Dinosaurs in Herds
We often see dinosaurs in ones and twos in museums. Even in movies, dinosaurs are often loners. Sometimes they’re in a group, but rarely do we imagine them like wildebeest or bison–thousands of them surging through the Mesozoic landscape. We know from their trackways and their death assemblages that they migrated in herds. We have also found their nesting grounds. So imagining dinosaurs as solitary is perhaps the product of an individualistic culture.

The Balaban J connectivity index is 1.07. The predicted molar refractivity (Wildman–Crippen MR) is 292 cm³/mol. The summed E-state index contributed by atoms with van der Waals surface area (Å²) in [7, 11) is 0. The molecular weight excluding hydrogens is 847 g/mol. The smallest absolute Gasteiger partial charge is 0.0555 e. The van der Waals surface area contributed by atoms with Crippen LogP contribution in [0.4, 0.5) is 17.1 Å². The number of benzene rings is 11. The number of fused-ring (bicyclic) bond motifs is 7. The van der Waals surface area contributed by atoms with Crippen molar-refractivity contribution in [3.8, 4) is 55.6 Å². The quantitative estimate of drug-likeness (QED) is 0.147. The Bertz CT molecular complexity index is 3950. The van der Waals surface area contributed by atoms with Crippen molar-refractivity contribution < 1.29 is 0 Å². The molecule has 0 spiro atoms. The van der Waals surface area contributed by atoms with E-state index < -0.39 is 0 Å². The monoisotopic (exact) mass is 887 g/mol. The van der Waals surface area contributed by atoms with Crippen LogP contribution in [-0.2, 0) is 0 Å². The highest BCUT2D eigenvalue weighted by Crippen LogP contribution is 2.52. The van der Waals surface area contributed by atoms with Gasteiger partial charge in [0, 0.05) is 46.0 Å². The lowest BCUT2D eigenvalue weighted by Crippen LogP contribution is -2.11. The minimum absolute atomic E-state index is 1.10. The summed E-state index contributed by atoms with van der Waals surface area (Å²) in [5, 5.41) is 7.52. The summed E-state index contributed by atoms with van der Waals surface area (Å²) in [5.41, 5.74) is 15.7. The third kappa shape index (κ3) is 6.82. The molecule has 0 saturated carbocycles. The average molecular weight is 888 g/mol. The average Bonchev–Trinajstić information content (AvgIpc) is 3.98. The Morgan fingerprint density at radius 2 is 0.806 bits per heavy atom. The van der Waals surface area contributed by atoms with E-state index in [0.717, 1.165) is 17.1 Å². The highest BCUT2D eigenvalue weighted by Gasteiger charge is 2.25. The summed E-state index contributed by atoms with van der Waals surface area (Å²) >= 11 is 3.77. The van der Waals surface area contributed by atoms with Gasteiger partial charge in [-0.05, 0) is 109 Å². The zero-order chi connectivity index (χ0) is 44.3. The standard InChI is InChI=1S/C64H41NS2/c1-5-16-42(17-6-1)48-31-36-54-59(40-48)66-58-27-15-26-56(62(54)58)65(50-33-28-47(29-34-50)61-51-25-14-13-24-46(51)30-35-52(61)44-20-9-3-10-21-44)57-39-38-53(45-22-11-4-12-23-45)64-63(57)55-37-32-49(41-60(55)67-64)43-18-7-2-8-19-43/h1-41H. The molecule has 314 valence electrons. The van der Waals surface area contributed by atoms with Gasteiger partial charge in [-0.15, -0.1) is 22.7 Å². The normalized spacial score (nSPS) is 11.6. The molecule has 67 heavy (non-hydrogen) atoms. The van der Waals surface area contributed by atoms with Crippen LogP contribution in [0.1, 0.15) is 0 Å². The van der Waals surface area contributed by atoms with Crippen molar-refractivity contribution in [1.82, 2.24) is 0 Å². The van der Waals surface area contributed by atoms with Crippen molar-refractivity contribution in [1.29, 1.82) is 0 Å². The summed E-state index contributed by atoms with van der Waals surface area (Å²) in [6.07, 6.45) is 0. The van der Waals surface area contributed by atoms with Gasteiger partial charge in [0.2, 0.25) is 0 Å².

After you’re done reading this post, close your eyes. Picture your favorite herbivorous dinosaur. Maybe a long-necked Brachiosaurus or a ceratopsian like Centrosaurus. Now imagine them stretching across the horizon, kicking up dust. The herd moves along, grunting, pounding the earth with their footsteps. They are trailed by predators, large and small. Above, pterosaurs are swirling in the warming thermal updrafts. And through the oppressive heat, wind, and thunderstorms, the herd moves on–driven by primal instincts toward food and shelter and the rhythms of life that continue in our time.